The lakes are busy with boaters on the weekends, but the mid-week is much less crowded on the lake and at the accesses. If you are fishing on the weekends, you just have to get used to, or accept, that you will have jet skiers, skiers, wakeboard boats, pontoons cruising, and other pleasure boaters on the lakes and in your space.
The weekends will also be more busy with anglers, and some community spots can get overcrowded. The weather is nice and I think people are anxious to get out and enjoy the outdoors after experiencing the unusual shelter in place due to COVID-19.
It seems more busy to me on the lakes since Memorial weekend than in years past because of the desire to get out and about. It is encouraging that fishing license purchases set records this year! I also like the fact that more young people have become licensed to fish. For many years, outdoor enthusiasts and those promoting the fishing industry have been concerned about the drop in youth fishing and tried to figure out how to get them engaged. Who could have guessed the answer was a worldwide pandemic, and having to “shelter in” with parents!
You have probably noticed we are into full steam ahead with bug hatches. The black flies, mosquitos, gnats, and dragonflies have been around for a week or two, but now we have started the mayfly hatch.
This hatch is significant for anglers and can make for some challenging days on the water when the hatch is on. Walleyes in particular will key in on the larva coming out of the mud. It is hard to compete with nature's abundant food source.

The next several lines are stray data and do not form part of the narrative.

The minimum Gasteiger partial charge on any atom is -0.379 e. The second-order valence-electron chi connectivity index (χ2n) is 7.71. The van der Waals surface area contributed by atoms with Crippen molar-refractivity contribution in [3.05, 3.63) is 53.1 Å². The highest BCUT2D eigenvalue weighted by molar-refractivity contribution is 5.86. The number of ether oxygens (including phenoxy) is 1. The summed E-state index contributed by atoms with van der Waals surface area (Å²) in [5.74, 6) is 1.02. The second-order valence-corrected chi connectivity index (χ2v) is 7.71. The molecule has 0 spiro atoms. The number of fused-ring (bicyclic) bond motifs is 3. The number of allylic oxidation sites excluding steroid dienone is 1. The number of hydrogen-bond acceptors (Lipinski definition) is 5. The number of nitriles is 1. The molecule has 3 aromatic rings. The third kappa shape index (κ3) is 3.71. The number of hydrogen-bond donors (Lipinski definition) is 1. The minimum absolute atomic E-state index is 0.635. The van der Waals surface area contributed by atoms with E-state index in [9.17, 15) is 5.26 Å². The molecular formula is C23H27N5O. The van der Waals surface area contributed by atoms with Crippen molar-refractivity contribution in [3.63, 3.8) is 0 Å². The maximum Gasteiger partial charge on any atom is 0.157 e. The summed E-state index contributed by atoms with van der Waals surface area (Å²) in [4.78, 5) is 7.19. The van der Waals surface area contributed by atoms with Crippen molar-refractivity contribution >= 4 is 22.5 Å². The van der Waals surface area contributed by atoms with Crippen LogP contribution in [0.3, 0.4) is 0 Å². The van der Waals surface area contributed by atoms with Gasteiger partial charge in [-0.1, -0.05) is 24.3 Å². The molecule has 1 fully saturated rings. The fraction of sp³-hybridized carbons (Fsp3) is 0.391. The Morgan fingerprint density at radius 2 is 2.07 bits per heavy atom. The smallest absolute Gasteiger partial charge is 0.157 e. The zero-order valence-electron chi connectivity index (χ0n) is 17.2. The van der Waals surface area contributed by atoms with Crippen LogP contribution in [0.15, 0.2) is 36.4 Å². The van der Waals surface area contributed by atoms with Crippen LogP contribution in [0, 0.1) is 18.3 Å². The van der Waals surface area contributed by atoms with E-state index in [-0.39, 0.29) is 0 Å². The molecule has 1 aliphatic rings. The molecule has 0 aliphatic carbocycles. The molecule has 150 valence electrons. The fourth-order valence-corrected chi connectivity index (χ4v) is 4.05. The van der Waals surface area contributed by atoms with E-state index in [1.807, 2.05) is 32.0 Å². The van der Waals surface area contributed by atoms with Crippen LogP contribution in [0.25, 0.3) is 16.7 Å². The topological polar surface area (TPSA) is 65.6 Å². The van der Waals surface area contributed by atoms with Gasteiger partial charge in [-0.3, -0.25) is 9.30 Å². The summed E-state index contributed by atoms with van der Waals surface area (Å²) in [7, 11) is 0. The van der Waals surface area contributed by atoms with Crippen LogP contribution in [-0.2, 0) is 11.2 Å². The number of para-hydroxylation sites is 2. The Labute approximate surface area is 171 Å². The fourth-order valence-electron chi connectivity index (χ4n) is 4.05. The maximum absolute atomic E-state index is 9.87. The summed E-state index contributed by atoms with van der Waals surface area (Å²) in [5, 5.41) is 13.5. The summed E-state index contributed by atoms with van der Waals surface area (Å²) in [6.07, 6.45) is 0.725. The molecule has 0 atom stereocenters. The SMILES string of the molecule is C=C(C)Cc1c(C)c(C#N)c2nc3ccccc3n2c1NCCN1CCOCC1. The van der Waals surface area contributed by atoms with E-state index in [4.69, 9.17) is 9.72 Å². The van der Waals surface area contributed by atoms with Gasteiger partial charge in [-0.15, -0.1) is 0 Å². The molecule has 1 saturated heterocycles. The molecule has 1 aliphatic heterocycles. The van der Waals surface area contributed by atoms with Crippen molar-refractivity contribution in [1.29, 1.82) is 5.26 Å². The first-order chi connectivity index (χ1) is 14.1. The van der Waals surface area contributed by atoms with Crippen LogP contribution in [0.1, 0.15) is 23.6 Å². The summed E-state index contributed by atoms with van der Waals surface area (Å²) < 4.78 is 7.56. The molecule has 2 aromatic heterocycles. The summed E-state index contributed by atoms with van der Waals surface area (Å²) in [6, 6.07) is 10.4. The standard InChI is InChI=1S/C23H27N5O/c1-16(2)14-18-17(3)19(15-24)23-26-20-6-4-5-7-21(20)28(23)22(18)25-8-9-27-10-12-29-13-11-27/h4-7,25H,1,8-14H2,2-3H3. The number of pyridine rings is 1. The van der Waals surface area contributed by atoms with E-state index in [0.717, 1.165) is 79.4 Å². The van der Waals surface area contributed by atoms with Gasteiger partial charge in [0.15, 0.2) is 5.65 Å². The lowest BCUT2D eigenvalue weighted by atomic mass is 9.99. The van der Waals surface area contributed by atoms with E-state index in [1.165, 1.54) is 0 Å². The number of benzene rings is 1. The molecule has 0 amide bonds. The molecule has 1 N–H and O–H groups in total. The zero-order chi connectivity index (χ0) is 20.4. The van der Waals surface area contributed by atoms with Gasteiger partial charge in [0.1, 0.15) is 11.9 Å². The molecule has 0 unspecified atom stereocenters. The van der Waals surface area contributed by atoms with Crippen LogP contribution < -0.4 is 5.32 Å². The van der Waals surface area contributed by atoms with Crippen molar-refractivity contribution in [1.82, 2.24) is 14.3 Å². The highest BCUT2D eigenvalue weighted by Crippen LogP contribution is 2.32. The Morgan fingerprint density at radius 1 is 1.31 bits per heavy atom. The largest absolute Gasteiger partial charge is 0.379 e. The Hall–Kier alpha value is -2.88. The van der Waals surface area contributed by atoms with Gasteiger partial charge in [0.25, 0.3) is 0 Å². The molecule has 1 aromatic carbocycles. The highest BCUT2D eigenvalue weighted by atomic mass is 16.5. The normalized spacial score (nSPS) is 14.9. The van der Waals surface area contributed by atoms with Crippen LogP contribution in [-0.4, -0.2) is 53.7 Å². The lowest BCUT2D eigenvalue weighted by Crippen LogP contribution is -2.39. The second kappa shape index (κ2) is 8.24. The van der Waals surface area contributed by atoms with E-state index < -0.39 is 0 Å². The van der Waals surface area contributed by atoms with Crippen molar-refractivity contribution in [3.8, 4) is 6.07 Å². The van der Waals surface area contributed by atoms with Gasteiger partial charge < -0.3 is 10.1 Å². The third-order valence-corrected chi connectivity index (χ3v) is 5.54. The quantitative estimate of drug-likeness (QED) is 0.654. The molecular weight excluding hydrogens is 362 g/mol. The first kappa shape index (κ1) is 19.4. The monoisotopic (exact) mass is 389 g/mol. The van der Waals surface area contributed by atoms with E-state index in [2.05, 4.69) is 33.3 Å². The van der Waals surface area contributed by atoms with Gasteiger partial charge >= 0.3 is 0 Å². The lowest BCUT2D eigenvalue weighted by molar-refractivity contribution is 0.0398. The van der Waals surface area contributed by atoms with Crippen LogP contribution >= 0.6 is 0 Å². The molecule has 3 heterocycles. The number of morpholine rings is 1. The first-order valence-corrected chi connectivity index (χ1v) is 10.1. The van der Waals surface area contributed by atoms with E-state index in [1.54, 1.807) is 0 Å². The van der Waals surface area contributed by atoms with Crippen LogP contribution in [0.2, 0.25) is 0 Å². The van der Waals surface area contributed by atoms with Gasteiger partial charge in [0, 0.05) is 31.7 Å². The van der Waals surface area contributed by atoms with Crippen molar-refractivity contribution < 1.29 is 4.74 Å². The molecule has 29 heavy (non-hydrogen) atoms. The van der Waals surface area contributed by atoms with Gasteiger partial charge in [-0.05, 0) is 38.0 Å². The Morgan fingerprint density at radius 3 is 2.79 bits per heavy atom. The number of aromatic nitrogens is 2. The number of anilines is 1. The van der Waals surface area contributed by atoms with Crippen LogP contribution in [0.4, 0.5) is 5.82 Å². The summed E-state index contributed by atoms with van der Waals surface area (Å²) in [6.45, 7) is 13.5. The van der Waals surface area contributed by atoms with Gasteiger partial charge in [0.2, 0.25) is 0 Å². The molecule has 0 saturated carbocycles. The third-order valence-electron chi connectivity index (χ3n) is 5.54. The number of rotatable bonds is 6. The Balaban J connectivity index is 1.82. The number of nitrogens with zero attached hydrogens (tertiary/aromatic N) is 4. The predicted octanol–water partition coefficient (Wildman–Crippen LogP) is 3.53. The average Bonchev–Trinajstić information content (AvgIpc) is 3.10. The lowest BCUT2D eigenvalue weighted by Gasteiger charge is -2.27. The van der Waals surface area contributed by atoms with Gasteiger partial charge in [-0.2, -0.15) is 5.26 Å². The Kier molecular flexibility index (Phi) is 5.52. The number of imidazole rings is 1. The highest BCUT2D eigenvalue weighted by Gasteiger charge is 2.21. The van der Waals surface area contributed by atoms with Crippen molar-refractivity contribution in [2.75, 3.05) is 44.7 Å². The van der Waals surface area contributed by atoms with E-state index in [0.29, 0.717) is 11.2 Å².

Look for the hatch to increase as we get some bright sunshine days. When water surface temps get to the upper 60s or 70 degrees and we get sun -- It becomes mayfly hatch time.
Look for the walleyes to go deeper to the mud that the hatch is coming from. On many of the lakes in our area, the transition from sand to mud/muck happens in 22 to 26 feet of water. The other area to check is the mud in the cabbage weeds in 9 to 13 feet of water.
Multiple species of fish will be using the food and shelter in the cabbage at this time, including sunfish, bass, rock bass, crappies, northern, walleye, and yes, even the muskie.
Walleyes in the deep water during the hatch will like the leech and crawler offerings on a live bait rig or bottom bouncers and spinners. Fishing in the cabbage can be difficult to pull rigs through, so pull baits over the top of the weeds, instead, with split shot rigs or spinners.
A slip bobber on a jig or hook under a bobber fished a couple feet off the bottom can also do the trick to produce bites and fish. Casting or trolling and snapping light jigs tipped with minnows or plastics is also a fun option to pry fish from the protection of the weeds. Get out and play around with different techniques and see what works for you. Remember to clean, drain, and dry when you leave the lake.
(Laabs owns Brad Laabs Guide Service in Detroit Lakes)